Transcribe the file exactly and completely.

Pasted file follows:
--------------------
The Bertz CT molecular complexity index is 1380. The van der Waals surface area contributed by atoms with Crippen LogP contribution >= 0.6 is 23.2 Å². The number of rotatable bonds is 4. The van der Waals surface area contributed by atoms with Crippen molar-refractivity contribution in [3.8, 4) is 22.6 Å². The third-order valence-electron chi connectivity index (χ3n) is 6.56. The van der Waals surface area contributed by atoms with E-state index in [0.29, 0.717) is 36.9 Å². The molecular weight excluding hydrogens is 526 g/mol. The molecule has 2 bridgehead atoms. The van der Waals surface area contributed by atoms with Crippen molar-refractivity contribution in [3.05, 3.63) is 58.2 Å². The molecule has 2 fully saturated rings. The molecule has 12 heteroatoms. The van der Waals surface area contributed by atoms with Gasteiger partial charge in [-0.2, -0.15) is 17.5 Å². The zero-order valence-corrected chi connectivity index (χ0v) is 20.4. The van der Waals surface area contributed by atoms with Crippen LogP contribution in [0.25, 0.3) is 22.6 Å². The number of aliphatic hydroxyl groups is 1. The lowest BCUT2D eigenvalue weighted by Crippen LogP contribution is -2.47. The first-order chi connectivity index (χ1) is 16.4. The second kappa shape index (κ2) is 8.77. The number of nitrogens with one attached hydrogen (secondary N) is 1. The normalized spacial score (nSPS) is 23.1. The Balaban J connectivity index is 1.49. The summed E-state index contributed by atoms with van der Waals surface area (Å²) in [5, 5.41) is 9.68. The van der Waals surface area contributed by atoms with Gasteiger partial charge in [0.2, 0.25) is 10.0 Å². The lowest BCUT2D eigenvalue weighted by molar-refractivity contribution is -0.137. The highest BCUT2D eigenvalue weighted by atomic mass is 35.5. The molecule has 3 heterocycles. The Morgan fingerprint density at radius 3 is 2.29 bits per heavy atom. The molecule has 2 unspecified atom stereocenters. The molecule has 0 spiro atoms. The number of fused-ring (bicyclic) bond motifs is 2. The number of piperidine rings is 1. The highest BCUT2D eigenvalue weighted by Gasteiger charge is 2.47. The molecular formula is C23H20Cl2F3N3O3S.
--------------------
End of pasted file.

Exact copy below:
The Bertz CT molecular complexity index is 1380. The van der Waals surface area contributed by atoms with Crippen LogP contribution >= 0.6 is 23.2 Å². The number of rotatable bonds is 4. The van der Waals surface area contributed by atoms with Crippen molar-refractivity contribution in [3.8, 4) is 22.6 Å². The third-order valence-electron chi connectivity index (χ3n) is 6.56. The van der Waals surface area contributed by atoms with E-state index in [0.29, 0.717) is 36.9 Å². The molecular weight excluding hydrogens is 526 g/mol. The molecule has 2 bridgehead atoms. The van der Waals surface area contributed by atoms with Crippen molar-refractivity contribution in [3.05, 3.63) is 58.2 Å². The molecule has 2 fully saturated rings. The molecule has 12 heteroatoms. The van der Waals surface area contributed by atoms with Gasteiger partial charge in [-0.2, -0.15) is 17.5 Å². The zero-order valence-corrected chi connectivity index (χ0v) is 20.4. The van der Waals surface area contributed by atoms with Crippen LogP contribution in [0.25, 0.3) is 22.6 Å². The number of aliphatic hydroxyl groups is 1. The lowest BCUT2D eigenvalue weighted by Crippen LogP contribution is -2.47. The first-order chi connectivity index (χ1) is 16.4. The second kappa shape index (κ2) is 8.77. The number of nitrogens with one attached hydrogen (secondary N) is 1. The normalized spacial score (nSPS) is 23.1. The Balaban J connectivity index is 1.49. The summed E-state index contributed by atoms with van der Waals surface area (Å²) in [5, 5.41) is 9.68. The van der Waals surface area contributed by atoms with Gasteiger partial charge in [0.2, 0.25) is 10.0 Å². The lowest BCUT2D eigenvalue weighted by molar-refractivity contribution is -0.137. The highest BCUT2D eigenvalue weighted by atomic mass is 35.5. The molecule has 3 heterocycles. The Morgan fingerprint density at radius 3 is 2.29 bits per heavy atom. The molecule has 2 unspecified atom stereocenters. The molecule has 0 spiro atoms. The number of fused-ring (bicyclic) bond motifs is 2. The number of piperidine rings is 1. The highest BCUT2D eigenvalue weighted by Gasteiger charge is 2.47. The molecular formula is C23H20Cl2F3N3O3S.